Back to Basics (January 2016): Dr. James Mooney, M.D.

“Your perspective on life comes from the cage you were held captive in.”                                                                                                         -Shannon L. Alder

 The common notion that there are two sides of a coin can be misleading. In fact, if one includes the rim of the coin, it becomes clear that there are actually three sides. And why does this matter? For me, it is a matter of perspective. If I am going to try to understand perspective, it makes more sense to stand on the rim of the coin. That way, I can see both sides more clearly. While this may be an exercise in semantics for some, it becomes a position of utmost importance when dealing with the trauma of life. Humans excel at naming things. We go from the joy of naming a child to the pain of naming an accused. A hero to one time or culture may be a villain to another. Is either perspective correct or are both correct? I would like to try to answer that with a story about a patient I admitted to the hospital.

 Barb was admitted for shortness of breath secondary to an exacerbation of her heart failure. She was in her 70s and her health was complicated by obesity, high blood pressure, and diabetes. The combination of these problems contributed to her long-standing heart problem. Over the course of her first few days in the hospital, I learned that she was caring for her grandchildren in her home as their parents had been unsuccessful in raising them (as a result of personal struggles with drug abuse). She felt compelled to “protect children.” Her description of her efforts reminded me of the line by Holden Caulfield in J.D. Salinger’s The Catcher in the Rye. Caulfield said, “I have to catch everybody if they start to go over the cliff-I mean if they’re running and they don’t look where they’re going I have to come out from somewhere and catch them. That’s all I do all day. I’d just be the catcher in the rye and all.” Having spent prolonged periods of time together in deep conversation, Barb and I began to develop a mutual trust in each other. As a result, when I asked her why she felt so compelled to protect children, she openly shared that the sexual and emotional abuse she experienced as a child compelled her to become a protector of innocence. She noted that her father was the perpetrator of the abuse. She was especially careful to keep the children away from him while he was alive. She did not want anything like that to happen to children under her watch.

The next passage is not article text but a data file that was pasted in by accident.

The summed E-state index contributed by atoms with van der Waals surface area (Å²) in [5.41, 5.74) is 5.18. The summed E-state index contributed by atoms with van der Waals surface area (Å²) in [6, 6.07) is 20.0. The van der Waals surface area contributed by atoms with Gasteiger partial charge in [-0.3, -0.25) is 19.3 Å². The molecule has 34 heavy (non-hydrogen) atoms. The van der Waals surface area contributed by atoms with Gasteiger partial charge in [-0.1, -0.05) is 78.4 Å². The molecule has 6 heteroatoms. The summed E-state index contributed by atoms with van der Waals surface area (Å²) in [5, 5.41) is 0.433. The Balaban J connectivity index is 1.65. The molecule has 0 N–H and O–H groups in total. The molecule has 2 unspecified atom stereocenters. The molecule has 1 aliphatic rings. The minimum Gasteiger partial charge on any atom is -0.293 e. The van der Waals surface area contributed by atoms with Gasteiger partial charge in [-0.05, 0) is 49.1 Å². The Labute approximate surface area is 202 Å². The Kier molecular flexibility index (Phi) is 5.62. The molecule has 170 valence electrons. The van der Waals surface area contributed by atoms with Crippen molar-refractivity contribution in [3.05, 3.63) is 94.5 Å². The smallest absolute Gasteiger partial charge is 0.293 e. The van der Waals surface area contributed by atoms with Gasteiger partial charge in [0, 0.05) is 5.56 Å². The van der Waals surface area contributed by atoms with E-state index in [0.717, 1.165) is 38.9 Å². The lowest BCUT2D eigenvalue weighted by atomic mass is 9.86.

By society’s standards, her father was a perpetrator, a criminal. So I asked Barb if she and her father ever had the opportunity for reconciliation. She noted that they had not and noted that she was not sure that would have been an option for her. The resentment and pain was deep. Barb, though, was introspective. I asked her about her father. I asked her if she ever thought of him as a young boy. She said she had not. I asked her if she thought it was possible that he was sexually abused as well (while variable, statistics show that 30-40% of sex offenders have themselves been victims of sexual abuse). She thought for a moment then looked at me and said, “I guess I never thought of it that way.” We talked about her father at age 5 as a victim and at age 40 as a monster. If she were the grandmother of him at age 5, she would have provided the same compassionate protection as she was currently providing her own grandchildren. However, her father likely struggled with his own childhood traumas and perpetuated the pain through others. Does our neglect of the issue as a society transition the victim to status as perpetrator? Who is responsible for supporting the emotional health of that 5 year old victim? Is it any wonder that a child goes on to do the very thing done to him by those closest to him? So, in getting back to my original question on perspective, was Barb’s father a victim or a perpetrator? I guess the answer to that question stems from your perspective. Do you feel emotionally healthy enough to “stand on the rim?”

About the author:

Dr. James H. Mooney, M.D. is a Hospitalist physician in central Ohio who explores the connection between a person's emotional and physical health.

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